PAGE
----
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March 15, 2012


Local Governments Bearing Burden of Foreclosure Properties

86 Percent of Surveyed Localities Unaware of State Law to Combat Blight

The majority of municipalities in New York State were not aware of state laws allowing them to require foreclosing lenders to maintain vacant or abandoned properties even as 40 percent of them utilized local laws or ordinances to impose maintenance requirements, according to a survey conducted by New York State Comptroller Thomas P. DiNapoli.

"Foreclosure devastates the families affected and hurts our communities. Many cities, towns and villages find themselves on the front lines of the foreclosure problem in New York State," DiNapoli said. "When vacant properties in foreclosure aren't maintained, they contribute to neighborhood blight and perpetuate a decline in property values. Upkeep of these homes costs municipalities millions of dollars. It is often the municipalities with the greatest foreclosure problems that have been the least successful in recovering costs. Local governments need to be aware of legal remedies to force banks and financial institutions to step up and take care of their obligations on these properties."

In September 2011, the Office of the State Comptroller (OSC) surveyed 105 local governments in 23 counties outside of New York City with high foreclosure rates to gauge their level of awareness of Section 1307 in the Real Property Actions and Proceedings Law, which was passed in 2009. This law requires foreclosing lenders, such as banks, to maintain vacant or abandoned properties and grants municipalities the right to enforce this requirement in court. The intent of the law was to prevent neighborhood blight as vacant or abandoned properties fell into foreclosure status and remain unoccupied for an extended period of time.

The survey found that:

  • 86 percent of respondents were not aware of the protections afforded by Section 1307, but 40 percent of local officials agreed that homes in foreclosure were negatively affecting property values in their communities.
  • 10 percent of municipalities surveyed in both the western New York and downstate regions (Erie, Niagara, Dutchess, Nassau, Orange, Putnam, Rockland, Suffolk, Sullivan and Westchester Counties) were aware of the authority of a municipality under Section 1307 prior to receiving the survey.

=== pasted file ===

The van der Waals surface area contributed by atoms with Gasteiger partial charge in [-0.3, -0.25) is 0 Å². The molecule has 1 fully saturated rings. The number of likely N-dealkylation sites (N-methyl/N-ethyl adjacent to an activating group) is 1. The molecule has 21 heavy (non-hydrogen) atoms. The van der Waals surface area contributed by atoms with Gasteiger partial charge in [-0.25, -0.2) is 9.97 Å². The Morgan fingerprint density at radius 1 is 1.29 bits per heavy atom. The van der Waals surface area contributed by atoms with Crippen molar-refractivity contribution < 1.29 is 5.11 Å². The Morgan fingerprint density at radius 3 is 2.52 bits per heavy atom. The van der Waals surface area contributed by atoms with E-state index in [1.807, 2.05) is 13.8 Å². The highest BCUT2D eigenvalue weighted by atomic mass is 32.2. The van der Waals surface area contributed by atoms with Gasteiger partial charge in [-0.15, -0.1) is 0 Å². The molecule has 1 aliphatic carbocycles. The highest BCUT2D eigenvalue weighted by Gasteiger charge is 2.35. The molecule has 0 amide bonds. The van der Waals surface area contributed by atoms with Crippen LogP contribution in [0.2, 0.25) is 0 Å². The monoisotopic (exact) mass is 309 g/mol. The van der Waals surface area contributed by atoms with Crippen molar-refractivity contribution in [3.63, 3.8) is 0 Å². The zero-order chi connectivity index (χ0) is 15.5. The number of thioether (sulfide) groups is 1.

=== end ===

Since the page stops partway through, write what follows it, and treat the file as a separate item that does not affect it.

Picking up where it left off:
• 35 percent of respondents reported having performed maintenance on foreclosed properties, with an average cost of $924 per property. Applying this average across all municipalities surveyed, OSC estimates the cost to be in the range of $15.1 million to $28.6 million spent on maintaining foreclosure properties in 2010.
  • 40 percent of respondents already utilized local laws or ordinances to impose maintenance requirements on foreclosed properties. This figure was higher (55 percent) in central upstate counties such as Broome, Cayuga, Cortland, Livingston, Monroe, Onondaga and Ontario but lower (22 percent) in eastern upstate counties such as Albany, Greene, Jefferson, Montgomery, Rensselaer and Washington.
  • Two-thirds of municipalities indicated they had fully recovered the costs of property maintenance by using local laws or ordinances. The remaining respondents partially recovered costs or failed to recover any costs.
  • Municipalities reported performing removal of rubbish and abandoned vehicles, securing windows and doors or boarding up windows, cleaning gutters to prevent water damage and undertaking emergency demolition of unsafe structures. Some larger cities indicated they are maintaining more than 1,000 properties.
  • Greater communication and outreach is needed regarding the provisions of Section 1307, particularly in those areas that have been hit hard by foreclosures.

Nationwide, foreclosures increased 300 percent from 2006 to 2010, while in New York State, foreclosures increased by just over 100 percent during the same period. While foreclosures have begun declining, that statistic may be attributable to new laws that prolong the foreclosure process rather than an absolute decline in the number of foreclosures.

In 2011, Comptroller DiNapoli released two reports on foreclosures, one on foreclosure trends across New York State and another that focused on the issue on Long Island.

For a copy of the survey click here or visit:



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